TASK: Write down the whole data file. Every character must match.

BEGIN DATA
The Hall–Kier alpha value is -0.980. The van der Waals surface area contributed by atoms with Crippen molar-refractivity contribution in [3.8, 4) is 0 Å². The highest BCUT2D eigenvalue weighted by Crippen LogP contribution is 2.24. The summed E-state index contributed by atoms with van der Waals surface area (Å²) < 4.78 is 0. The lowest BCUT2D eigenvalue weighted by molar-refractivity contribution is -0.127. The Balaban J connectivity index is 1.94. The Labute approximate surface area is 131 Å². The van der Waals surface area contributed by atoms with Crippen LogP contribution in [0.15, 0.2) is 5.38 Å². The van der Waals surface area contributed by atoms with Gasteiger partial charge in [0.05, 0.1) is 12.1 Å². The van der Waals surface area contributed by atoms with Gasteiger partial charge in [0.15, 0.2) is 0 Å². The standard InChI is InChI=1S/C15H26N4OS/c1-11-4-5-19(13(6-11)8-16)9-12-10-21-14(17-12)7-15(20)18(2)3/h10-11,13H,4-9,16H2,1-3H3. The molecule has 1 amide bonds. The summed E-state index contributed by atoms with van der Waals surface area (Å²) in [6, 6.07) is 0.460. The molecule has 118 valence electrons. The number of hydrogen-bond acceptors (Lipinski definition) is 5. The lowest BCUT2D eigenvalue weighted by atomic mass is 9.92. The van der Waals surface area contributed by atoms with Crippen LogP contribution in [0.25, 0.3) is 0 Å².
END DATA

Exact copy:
The Hall–Kier alpha value is -0.980. The van der Waals surface area contributed by atoms with Crippen molar-refractivity contribution in [3.8, 4) is 0 Å². The highest BCUT2D eigenvalue weighted by Crippen LogP contribution is 2.24. The summed E-state index contributed by atoms with van der Waals surface area (Å²) < 4.78 is 0. The lowest BCUT2D eigenvalue weighted by molar-refractivity contribution is -0.127. The Balaban J connectivity index is 1.94. The Labute approximate surface area is 131 Å². The van der Waals surface area contributed by atoms with Crippen LogP contribution in [0.15, 0.2) is 5.38 Å². The van der Waals surface area contributed by atoms with Gasteiger partial charge in [0.05, 0.1) is 12.1 Å². The van der Waals surface area contributed by atoms with Gasteiger partial charge in [0.15, 0.2) is 0 Å². The standard InChI is InChI=1S/C15H26N4OS/c1-11-4-5-19(13(6-11)8-16)9-12-10-21-14(17-12)7-15(20)18(2)3/h10-11,13H,4-9,16H2,1-3H3. The molecule has 1 amide bonds. The summed E-state index contributed by atoms with van der Waals surface area (Å²) in [6, 6.07) is 0.460. The molecule has 118 valence electrons. The number of hydrogen-bond acceptors (Lipinski definition) is 5. The lowest BCUT2D eigenvalue weighted by atomic mass is 9.92. The van der Waals surface area contributed by atoms with Crippen LogP contribution in [0.25, 0.3) is 0 Å².